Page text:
Benjamin Franklin said, “Your net worth to the world is usually determined by what remains after your bad habits are subtracted from your good ones.” The implication is that habits control much of what life is made up of. We’ve heard the saying, “Sow a thought, reap an action; sow an action, reap a habit; sow a habit, reap a character; sow a character, reap a destiny.” Ellen White wrote, “We shall be individually, for time and eternity, what our habits make us.”1
These statements work great for us when we are talking about good habits, but not with those that aren’t so stellar. We have both good and bad habits that pertain to various aspects of our lives including: daily routine, diet, stress response, relationships, and even thought patterns. They all merge to define and stabilize our lives. One of the benefits of habits is they provide a shortcut, saving time and brain energy.
Professor Ann Graybiel, a member of the McGovern Institute for Brain Research at Massachusetts Institute of Technology, says that while habits free the brain to concentrate elsewhere, “it doesn’t free up all of it. There’s some piece of your cortex that’s still devoted to that control.”2 The cortex is what we generically refer to as grey matter, the thin outer layer of the brain, the executive suite, where the conscious mind is found. More specifically, Graybiel says that the prefrontal cortex, “where most thought and planning occurs, is responsible for moment-by-moment control of which habits are switched on at a given time.”3 Her research “shows that though habits may be deeply ingrained, the brain’s planning centers can shut them off.”4
We shall be individually, for time and eternity, what our habits make us.
Other areas of the cortex promote habitual response. When the cells in this area were put on hold, research rats made cognitive decisions about which way they would go rather than acting automatically. The rats then developed a new habit in response to similar stimuli. Again, when certain neurons of the cortex were turned off the rats reverted back to the old habit, showing that habits are not erased. They remain indelibly in memory lane, with one having the ability to override the other.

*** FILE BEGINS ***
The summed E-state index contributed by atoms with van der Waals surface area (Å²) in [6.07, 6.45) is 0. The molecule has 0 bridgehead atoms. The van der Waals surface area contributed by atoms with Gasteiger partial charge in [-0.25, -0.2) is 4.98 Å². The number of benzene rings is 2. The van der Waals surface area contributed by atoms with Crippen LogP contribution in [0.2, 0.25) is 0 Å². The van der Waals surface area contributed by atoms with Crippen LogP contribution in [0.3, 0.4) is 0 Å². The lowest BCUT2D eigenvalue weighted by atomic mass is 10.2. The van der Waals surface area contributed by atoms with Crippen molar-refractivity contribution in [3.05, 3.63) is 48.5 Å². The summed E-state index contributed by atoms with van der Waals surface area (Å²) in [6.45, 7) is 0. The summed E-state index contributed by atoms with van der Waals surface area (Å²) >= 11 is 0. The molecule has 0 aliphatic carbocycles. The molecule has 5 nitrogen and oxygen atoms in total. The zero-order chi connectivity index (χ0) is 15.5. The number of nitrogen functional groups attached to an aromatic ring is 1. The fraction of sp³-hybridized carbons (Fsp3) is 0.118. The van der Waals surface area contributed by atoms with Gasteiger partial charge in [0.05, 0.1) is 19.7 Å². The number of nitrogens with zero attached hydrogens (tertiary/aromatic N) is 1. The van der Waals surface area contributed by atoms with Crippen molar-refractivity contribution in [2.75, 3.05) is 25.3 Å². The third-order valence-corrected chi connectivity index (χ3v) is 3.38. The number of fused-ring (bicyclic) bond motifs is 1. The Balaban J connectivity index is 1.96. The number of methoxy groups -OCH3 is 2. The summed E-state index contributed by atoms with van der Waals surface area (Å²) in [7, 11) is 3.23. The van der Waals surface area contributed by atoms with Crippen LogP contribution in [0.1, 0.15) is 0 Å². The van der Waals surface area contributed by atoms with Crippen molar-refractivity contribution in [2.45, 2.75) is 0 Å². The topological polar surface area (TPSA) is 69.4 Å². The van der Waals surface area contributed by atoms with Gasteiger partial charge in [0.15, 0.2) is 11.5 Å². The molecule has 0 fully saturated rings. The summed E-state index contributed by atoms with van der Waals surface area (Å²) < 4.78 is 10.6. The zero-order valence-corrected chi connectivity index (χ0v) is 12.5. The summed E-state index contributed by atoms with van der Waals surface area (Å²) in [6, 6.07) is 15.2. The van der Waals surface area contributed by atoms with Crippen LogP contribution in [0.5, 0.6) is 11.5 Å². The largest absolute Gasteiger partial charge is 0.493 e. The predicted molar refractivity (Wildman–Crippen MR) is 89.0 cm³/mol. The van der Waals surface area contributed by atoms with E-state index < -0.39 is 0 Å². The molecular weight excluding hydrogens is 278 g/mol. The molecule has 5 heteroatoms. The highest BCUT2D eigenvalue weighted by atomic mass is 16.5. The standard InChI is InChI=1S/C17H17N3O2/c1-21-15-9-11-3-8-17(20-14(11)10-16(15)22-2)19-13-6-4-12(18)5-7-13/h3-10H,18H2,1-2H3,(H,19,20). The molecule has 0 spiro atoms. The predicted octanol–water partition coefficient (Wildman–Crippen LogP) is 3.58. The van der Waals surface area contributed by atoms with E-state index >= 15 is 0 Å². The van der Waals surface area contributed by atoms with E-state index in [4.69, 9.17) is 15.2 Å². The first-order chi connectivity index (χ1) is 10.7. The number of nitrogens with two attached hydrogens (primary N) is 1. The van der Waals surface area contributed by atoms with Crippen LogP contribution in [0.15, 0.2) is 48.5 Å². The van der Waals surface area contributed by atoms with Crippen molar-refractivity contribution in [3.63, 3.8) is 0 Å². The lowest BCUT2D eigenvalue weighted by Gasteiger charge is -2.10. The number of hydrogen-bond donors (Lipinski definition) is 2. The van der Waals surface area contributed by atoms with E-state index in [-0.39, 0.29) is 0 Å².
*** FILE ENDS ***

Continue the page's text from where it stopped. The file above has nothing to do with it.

They say that the best way to take out a nail deeply embedded in wood is to drive it out with another. Developing a positive habit to override a destructive one requires persistence, determination, and time (supposedly 30 days). In his book, The Power of Habit, Charles Duhhig maps out the golden rule of habit change. To understand it, we must begin with his basic outline of how habits develop.
Julio the monkey spent much of his time at the University of Cambridge in the neuroscience laboratory. Other than the electrode in his brain, he was just like any other macaque monkey. At Cambridge, Julio learned that if he touched a lever when a certain shape appeared on the computer screen, he would receive a drop of the most delicious blackberry juice. Once the cue was recognized, Julio responded with the same routine, which was followed up with the reward. The brain center being observed would light up when the reward was experienced. As the routine became ingrained however, just seeing the shape on the screen would light up the brain before Julio had even touched the lever. In other words, the anticipation was as powerful as experiencing the reward. At this point it was confirmed that this indeed was an ingrained habit.
When the juice did not come down the pike, however, and the anticipation was not rewarded, craving occurred, “that, if unsatisfied, drove Julio to anger or depression.”5 Distractions did not work. When researchers gave Julio the freedom to leave the lab room, play with other monkeys, or eat other food, Julio remained focused on the cue (monitor), pressing the lever over and over (routine). Cue, Routine, Reward. That is the loop, and once formed into a habit it is strong, even if the reward is not always delivered.